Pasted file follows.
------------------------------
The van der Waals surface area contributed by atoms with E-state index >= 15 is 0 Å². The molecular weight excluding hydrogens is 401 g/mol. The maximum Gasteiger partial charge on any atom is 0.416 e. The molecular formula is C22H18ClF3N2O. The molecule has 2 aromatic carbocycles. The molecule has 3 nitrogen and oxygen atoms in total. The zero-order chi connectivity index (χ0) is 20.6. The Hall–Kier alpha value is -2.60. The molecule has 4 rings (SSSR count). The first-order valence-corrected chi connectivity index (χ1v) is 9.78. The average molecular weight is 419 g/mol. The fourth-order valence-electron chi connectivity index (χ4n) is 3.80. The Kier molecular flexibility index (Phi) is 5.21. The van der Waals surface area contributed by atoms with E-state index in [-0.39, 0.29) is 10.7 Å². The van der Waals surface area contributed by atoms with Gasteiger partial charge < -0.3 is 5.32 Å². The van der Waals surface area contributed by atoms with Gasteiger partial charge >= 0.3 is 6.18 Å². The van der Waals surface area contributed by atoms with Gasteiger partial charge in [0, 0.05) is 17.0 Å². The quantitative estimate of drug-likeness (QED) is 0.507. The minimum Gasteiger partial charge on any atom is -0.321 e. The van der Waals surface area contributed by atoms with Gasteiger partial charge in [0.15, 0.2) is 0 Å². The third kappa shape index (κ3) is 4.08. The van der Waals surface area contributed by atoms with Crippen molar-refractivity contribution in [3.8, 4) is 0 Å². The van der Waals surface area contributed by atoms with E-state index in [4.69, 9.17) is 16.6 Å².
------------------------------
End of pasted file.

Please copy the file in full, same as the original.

The van der Waals surface area contributed by atoms with E-state index >= 15 is 0 Å². The molecular weight excluding hydrogens is 401 g/mol. The maximum Gasteiger partial charge on any atom is 0.416 e. The molecular formula is C22H18ClF3N2O. The molecule has 2 aromatic carbocycles. The molecule has 3 nitrogen and oxygen atoms in total. The zero-order chi connectivity index (χ0) is 20.6. The Hall–Kier alpha value is -2.60. The molecule has 4 rings (SSSR count). The first-order valence-corrected chi connectivity index (χ1v) is 9.78. The average molecular weight is 419 g/mol. The fourth-order valence-electron chi connectivity index (χ4n) is 3.80. The Kier molecular flexibility index (Phi) is 5.21. The van der Waals surface area contributed by atoms with E-state index in [-0.39, 0.29) is 10.7 Å². The van der Waals surface area contributed by atoms with Gasteiger partial charge < -0.3 is 5.32 Å². The van der Waals surface area contributed by atoms with Gasteiger partial charge >= 0.3 is 6.18 Å². The van der Waals surface area contributed by atoms with Gasteiger partial charge in [0, 0.05) is 17.0 Å². The quantitative estimate of drug-likeness (QED) is 0.507. The minimum Gasteiger partial charge on any atom is -0.321 e. The van der Waals surface area contributed by atoms with Gasteiger partial charge in [0.15, 0.2) is 0 Å². The third kappa shape index (κ3) is 4.08. The van der Waals surface area contributed by atoms with Crippen molar-refractivity contribution in [3.8, 4) is 0 Å². The van der Waals surface area contributed by atoms with E-state index in [4.69, 9.17) is 16.6 Å².